Investing in refineries
Focusing on the refining and marketing of fuels and lubricants, BP South Africa processes crude oil at the Shell and BP South African Petroleum Refineries (SAPREF) while manufacturing lubricants at its Durban-based oil blending plant. BP South Africa CEO, Pricillah Mabelane, talks to AES: SA about BP’s footprint in South Africa.
South Africa has gone from being a net exporter of refined oil products to a net importer. What are the causes?
From a macro perspective, increases in demand for fuel have been driven by long-term economic growth over the last few decades. However, there has not been much investment in refineries for various reasons, including the need for demand to shift significantly against supply before it is feasible to make structural changes to increase that supply.
Another driver has been an aggressive shift toward lower sulfur fuel, particularly D50, which local refineries, including SAPREF, have not been capable of producing. In the past, South Africa exported a lot of fuel but also imported a lot of D50. Although there has been a shift towards increased imports overall, most demand is still met by local fuel supplies.
Please outline some of BP’s recent work and capital investments in South Africa.
BP signed off on a $1 billion, five-year investment plan in 2018 – about 35 percent of that will go into our refinery business, which is a joint venture between Shell and others in SAPREF. The rest will be allocated to our marketing business and midstream operations.
A significant part of BP’s investment will go into upgrades to meet customer demand, particularly the migration to low-sulfur fuels. Our intention is to be D50-capable by 2021 with a major transition in 2019. The second element is in line with pending regulatory requirements involving the transition to low-sulfur, so we need to make sure our foundry is able to meet those specifications in the future. A third element is ensuring the reliability and availability of the refinery so that it remains competitive relative to refined fuel imports.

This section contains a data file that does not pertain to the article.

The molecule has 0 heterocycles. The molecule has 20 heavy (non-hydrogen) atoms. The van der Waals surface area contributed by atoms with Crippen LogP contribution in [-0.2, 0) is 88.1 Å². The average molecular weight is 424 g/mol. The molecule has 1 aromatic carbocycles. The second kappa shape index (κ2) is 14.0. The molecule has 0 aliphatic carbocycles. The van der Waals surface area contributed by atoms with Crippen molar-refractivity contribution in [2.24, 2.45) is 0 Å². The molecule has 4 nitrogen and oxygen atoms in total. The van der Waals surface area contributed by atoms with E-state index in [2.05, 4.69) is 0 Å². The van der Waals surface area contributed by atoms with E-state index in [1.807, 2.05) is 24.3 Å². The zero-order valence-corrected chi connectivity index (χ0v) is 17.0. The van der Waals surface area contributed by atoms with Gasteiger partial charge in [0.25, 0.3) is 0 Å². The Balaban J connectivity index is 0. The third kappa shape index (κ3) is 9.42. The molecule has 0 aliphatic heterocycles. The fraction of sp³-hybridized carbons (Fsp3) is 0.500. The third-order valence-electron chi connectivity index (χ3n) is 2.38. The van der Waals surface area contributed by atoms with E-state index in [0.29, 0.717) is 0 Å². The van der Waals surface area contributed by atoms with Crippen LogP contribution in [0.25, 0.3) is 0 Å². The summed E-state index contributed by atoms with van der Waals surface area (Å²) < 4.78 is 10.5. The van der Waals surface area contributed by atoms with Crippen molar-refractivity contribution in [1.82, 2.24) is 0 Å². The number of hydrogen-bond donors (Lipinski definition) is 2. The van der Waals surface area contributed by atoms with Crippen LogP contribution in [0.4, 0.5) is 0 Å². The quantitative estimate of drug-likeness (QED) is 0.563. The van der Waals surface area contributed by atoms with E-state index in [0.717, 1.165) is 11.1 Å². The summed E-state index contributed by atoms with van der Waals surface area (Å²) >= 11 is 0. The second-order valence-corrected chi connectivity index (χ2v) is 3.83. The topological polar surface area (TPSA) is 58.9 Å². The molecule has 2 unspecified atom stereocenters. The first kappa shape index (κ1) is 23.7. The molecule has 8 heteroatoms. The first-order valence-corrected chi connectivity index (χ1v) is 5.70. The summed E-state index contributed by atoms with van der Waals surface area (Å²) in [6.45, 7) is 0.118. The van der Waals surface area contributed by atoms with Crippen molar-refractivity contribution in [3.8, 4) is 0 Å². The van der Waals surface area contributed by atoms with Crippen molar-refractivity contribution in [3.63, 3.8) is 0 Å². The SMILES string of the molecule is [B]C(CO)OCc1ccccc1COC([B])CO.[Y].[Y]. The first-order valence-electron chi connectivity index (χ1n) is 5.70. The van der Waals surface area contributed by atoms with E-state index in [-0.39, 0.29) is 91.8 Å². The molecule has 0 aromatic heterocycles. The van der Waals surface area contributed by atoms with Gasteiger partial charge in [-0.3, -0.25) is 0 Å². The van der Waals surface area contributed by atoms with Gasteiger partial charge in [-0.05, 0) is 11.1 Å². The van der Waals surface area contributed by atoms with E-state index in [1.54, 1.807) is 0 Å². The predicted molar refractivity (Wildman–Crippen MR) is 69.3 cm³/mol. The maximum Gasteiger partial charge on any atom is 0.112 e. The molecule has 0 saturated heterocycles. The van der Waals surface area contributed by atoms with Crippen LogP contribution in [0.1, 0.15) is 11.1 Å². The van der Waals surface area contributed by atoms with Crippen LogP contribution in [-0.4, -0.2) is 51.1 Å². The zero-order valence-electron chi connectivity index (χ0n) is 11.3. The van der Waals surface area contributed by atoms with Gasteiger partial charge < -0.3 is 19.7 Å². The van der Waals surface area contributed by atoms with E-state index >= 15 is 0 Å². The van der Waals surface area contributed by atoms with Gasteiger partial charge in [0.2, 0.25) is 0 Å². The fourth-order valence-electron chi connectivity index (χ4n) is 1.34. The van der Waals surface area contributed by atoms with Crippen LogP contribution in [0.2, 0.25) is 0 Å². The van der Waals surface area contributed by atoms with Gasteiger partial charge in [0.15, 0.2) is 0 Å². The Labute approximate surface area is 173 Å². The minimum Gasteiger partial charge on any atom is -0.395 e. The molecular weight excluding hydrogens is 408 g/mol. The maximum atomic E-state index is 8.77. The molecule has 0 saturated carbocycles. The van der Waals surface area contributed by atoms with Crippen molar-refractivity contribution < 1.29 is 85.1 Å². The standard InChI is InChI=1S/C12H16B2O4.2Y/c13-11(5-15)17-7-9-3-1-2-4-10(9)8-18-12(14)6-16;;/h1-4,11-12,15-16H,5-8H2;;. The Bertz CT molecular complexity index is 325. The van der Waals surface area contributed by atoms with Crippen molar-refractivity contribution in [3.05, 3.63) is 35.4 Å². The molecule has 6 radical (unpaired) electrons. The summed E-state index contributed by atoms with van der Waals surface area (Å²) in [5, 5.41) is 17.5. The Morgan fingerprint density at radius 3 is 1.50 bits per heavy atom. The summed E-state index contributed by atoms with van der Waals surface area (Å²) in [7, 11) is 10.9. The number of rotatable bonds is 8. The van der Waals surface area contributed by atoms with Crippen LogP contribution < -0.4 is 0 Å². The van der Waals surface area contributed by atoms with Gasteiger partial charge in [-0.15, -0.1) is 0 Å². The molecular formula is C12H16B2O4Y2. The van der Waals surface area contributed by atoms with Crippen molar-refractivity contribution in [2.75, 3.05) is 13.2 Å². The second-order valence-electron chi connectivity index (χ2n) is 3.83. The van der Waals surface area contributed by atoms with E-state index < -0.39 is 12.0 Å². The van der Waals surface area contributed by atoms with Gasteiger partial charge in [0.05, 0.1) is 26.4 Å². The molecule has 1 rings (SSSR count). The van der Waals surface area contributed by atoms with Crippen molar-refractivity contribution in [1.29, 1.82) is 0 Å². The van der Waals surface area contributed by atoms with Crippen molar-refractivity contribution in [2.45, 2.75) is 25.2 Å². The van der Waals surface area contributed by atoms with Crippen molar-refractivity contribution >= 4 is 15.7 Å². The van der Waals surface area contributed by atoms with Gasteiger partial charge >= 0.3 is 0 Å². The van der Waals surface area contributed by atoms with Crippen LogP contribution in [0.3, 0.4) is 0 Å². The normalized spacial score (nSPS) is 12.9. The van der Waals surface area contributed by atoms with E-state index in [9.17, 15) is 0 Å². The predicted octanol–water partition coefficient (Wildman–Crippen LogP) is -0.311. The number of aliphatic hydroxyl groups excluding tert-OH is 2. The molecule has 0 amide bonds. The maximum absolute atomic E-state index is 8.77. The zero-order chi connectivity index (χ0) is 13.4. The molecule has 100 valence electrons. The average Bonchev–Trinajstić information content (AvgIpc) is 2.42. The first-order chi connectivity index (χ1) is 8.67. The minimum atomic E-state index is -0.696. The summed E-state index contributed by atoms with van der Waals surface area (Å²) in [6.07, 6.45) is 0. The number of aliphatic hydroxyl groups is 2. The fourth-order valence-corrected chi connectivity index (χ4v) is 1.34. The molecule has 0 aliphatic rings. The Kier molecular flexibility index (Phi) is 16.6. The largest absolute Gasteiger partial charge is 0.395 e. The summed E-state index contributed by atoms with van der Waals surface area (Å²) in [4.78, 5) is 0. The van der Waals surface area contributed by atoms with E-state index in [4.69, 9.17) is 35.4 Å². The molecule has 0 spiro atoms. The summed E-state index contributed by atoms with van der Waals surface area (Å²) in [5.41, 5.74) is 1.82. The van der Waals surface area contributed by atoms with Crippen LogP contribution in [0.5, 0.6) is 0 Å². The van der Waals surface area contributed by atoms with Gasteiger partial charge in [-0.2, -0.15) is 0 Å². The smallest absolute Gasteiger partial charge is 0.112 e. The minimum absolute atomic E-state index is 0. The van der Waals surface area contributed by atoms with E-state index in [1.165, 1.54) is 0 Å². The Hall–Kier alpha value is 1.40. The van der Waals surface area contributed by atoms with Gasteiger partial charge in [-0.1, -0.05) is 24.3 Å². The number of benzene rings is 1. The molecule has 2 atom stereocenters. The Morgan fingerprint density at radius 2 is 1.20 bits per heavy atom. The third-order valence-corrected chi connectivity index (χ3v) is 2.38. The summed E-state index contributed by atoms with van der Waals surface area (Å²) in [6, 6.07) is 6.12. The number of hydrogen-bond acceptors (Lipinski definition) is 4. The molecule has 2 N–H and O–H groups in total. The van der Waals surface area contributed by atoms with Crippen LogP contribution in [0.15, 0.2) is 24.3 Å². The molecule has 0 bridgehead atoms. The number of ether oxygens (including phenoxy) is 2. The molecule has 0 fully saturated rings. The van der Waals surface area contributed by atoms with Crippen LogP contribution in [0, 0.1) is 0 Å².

BP will have approximately 145 sites by the end of 2018 and our intention is to increase that by a minimum of 30 sites next year. We want to invest continuously in our customer value proposition and our partnership with Pick ‘n Pay is one of the ways that we are looking to improve our offering.
How does oil and petrol price volatility affect consumer purchasing patterns?
With the recent uptick in oil prices in South Africa, coupled with the volatility of the rand, we have seen oil prices, increasing substantially. This is on the back of government increases in levies and taxes over the preceding three years when prices were lower. Altogether, the cumulative effect has been significant price increases at the pump.
As prices have increased, consumers have changed their behavior, resulting in a decline in overall volumes at the pump. Significant changes in price differentials between 95 and 93 octane fuel were not experienced, but that is expected to shift if 95 octane fuel prices continue to approach the R20 per liter mark, as they had in the latter part of 2018.
BP South Africa recently launched a partnership with Pick ‘n Pay. Is this one of the strategies taken to adjust to new and changing consumer patterns at the pump?
In November 2018, we launched a partnership with South Africa’s second largest supermarket chain, Pick ‘n Pay, as a way for us to offer appropriate rewards to customers of both the supermarket retailer and BP. Our partnership goes back to 2008 when we opened our first pilot Pick ‘n Pay stores at BP service stations. It is a strong partnership that combines two strong partners and we want to leverage that strength now to understand customer demands and patterns. We are continuously looking to improve this relationship and have invested in technology that allows consumers to redeem points earned at Pick ‘n Pay on BP fuel.
What is your outlook for the South African oil market?
The market has been under pressure in recent years, but we remain positive. The South African government has been enthusiastic about turning it around, which in turn generates optimism throughout the sector. We know it will be a journey to large-scale growth and we believe it will materialize in the long-term. In the meantime, there have been improvements in the economic outlook, which bodes well for the future.
From BP’s perspective, we need to be efficient in how we run our business – to optimize, support and stimulate the economy. Simultaneously, we need to ensure that we balance risk and return for our shareholders. We are committed to South Africa and will continue to invest in its economy.